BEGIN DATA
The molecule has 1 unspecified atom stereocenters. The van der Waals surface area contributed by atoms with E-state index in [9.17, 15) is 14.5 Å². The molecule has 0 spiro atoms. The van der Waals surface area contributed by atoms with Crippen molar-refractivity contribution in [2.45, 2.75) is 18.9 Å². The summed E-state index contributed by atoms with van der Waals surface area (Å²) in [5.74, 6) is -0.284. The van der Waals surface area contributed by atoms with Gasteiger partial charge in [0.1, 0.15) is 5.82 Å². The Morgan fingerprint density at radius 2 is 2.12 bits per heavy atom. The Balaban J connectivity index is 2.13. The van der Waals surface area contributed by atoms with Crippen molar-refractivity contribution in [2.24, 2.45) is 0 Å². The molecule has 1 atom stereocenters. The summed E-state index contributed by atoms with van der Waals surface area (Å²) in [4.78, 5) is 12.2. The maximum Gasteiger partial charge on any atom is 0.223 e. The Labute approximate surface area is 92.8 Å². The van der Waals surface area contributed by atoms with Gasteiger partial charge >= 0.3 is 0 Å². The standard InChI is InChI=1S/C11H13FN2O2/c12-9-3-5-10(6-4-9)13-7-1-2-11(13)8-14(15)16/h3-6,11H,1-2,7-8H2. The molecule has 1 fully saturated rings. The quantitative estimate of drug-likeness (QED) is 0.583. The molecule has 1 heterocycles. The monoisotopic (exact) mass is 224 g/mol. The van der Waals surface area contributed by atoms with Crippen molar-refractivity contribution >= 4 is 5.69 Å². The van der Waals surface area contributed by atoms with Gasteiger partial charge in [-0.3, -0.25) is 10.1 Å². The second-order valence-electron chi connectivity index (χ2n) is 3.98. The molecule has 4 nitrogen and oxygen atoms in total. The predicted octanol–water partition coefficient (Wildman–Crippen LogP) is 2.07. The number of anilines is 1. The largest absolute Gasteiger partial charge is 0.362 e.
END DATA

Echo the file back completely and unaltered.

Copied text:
The molecule has 1 unspecified atom stereocenters. The van der Waals surface area contributed by atoms with E-state index in [9.17, 15) is 14.5 Å². The molecule has 0 spiro atoms. The van der Waals surface area contributed by atoms with Crippen molar-refractivity contribution in [2.45, 2.75) is 18.9 Å². The summed E-state index contributed by atoms with van der Waals surface area (Å²) in [5.74, 6) is -0.284. The van der Waals surface area contributed by atoms with Gasteiger partial charge in [0.1, 0.15) is 5.82 Å². The Morgan fingerprint density at radius 2 is 2.12 bits per heavy atom. The Balaban J connectivity index is 2.13. The van der Waals surface area contributed by atoms with Crippen molar-refractivity contribution in [2.24, 2.45) is 0 Å². The molecule has 1 atom stereocenters. The summed E-state index contributed by atoms with van der Waals surface area (Å²) in [4.78, 5) is 12.2. The maximum Gasteiger partial charge on any atom is 0.223 e. The Labute approximate surface area is 92.8 Å². The van der Waals surface area contributed by atoms with Gasteiger partial charge >= 0.3 is 0 Å². The standard InChI is InChI=1S/C11H13FN2O2/c12-9-3-5-10(6-4-9)13-7-1-2-11(13)8-14(15)16/h3-6,11H,1-2,7-8H2. The molecule has 1 fully saturated rings. The quantitative estimate of drug-likeness (QED) is 0.583. The molecule has 1 heterocycles. The monoisotopic (exact) mass is 224 g/mol. The van der Waals surface area contributed by atoms with Crippen molar-refractivity contribution >= 4 is 5.69 Å². The van der Waals surface area contributed by atoms with Gasteiger partial charge in [-0.3, -0.25) is 10.1 Å². The second-order valence-electron chi connectivity index (χ2n) is 3.98. The molecule has 4 nitrogen and oxygen atoms in total. The predicted octanol–water partition coefficient (Wildman–Crippen LogP) is 2.07. The number of anilines is 1. The largest absolute Gasteiger partial charge is 0.362 e.